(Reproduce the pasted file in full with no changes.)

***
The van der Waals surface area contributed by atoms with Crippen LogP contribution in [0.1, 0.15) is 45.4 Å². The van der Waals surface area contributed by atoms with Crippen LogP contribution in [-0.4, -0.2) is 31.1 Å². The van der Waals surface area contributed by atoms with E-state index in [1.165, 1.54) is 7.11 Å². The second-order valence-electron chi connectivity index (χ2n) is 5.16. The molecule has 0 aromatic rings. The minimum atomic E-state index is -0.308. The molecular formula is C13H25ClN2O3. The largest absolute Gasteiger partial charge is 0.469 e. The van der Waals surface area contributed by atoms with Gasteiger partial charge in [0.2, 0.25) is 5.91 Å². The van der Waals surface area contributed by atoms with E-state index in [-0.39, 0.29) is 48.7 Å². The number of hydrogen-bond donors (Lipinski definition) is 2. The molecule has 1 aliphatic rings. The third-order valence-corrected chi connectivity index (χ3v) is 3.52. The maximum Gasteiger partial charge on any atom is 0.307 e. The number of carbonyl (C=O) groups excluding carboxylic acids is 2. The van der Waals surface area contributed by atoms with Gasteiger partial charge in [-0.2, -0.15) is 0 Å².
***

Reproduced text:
The van der Waals surface area contributed by atoms with Crippen LogP contribution in [0.1, 0.15) is 45.4 Å². The van der Waals surface area contributed by atoms with Crippen LogP contribution in [-0.4, -0.2) is 31.1 Å². The van der Waals surface area contributed by atoms with E-state index in [1.165, 1.54) is 7.11 Å². The second-order valence-electron chi connectivity index (χ2n) is 5.16. The molecule has 0 aromatic rings. The minimum atomic E-state index is -0.308. The molecular formula is C13H25ClN2O3. The largest absolute Gasteiger partial charge is 0.469 e. The van der Waals surface area contributed by atoms with Gasteiger partial charge in [0.2, 0.25) is 5.91 Å². The van der Waals surface area contributed by atoms with E-state index in [-0.39, 0.29) is 48.7 Å². The number of hydrogen-bond donors (Lipinski definition) is 2. The molecule has 1 aliphatic rings. The third-order valence-corrected chi connectivity index (χ3v) is 3.52. The maximum Gasteiger partial charge on any atom is 0.307 e. The number of carbonyl (C=O) groups excluding carboxylic acids is 2. The van der Waals surface area contributed by atoms with Gasteiger partial charge in [-0.2, -0.15) is 0 Å².